Newly discovered mutation protects against prion disease

A recent article in New Scientist is a perfect illustration of how mutations can be beneficial, how beneficial genes can spread rapidly, and how humans are still evolving.

The mutation is a single amino acid change that appears to provide complete resistance to kuru, a prion disease similar to CJD or mad cow disease. Kuru was passed on through ritual cannibalism in Papua New Guinea, when family members ate the brain of the dead out of respect. Of course, once the disease began to spread, more funerals would lead to more cannibalism, which lead to more disease.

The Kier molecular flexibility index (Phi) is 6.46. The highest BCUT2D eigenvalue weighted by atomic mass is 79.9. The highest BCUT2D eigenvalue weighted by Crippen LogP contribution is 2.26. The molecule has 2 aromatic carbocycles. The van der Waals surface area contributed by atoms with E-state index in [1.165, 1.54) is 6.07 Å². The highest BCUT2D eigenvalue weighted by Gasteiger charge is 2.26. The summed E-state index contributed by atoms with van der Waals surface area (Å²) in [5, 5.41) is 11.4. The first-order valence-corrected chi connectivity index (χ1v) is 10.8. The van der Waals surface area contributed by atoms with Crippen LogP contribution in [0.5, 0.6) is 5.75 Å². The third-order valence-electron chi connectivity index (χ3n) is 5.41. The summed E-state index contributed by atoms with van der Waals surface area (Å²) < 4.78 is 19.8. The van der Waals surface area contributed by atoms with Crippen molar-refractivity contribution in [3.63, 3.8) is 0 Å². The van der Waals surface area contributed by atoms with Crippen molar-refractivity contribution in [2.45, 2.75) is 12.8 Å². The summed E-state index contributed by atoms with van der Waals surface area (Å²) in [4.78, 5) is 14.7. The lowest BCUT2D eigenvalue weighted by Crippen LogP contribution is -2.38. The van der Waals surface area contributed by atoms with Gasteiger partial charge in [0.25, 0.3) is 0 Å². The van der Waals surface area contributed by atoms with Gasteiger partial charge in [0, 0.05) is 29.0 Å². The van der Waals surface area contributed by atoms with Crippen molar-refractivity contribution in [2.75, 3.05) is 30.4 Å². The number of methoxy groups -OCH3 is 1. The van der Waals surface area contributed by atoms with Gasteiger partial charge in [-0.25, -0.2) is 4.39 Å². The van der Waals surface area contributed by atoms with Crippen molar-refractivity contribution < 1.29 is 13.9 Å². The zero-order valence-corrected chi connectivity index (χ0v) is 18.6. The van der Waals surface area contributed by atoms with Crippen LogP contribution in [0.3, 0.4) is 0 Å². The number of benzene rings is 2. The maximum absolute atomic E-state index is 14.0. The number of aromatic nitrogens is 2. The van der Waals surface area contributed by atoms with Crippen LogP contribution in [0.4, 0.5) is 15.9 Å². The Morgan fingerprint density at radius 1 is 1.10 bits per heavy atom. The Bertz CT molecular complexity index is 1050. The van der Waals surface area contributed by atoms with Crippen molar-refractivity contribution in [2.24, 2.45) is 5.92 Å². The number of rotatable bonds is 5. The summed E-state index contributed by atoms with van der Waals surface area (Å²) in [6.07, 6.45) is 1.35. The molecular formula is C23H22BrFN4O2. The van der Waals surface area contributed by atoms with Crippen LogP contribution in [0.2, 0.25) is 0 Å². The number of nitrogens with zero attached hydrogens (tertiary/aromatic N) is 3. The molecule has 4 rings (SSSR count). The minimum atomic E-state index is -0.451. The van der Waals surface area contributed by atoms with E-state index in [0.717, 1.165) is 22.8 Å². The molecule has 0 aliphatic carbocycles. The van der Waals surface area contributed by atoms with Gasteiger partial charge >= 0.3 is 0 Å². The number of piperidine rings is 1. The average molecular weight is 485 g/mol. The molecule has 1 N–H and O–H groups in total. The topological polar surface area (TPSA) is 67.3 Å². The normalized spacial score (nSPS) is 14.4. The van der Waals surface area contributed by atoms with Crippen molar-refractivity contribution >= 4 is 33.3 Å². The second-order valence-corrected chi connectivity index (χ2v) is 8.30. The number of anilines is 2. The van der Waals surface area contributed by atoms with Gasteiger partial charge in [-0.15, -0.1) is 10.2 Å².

The protective gene is thought to have arisen within the last 200 years, and spread rapidly due to the selective pressure of kuru on the community.

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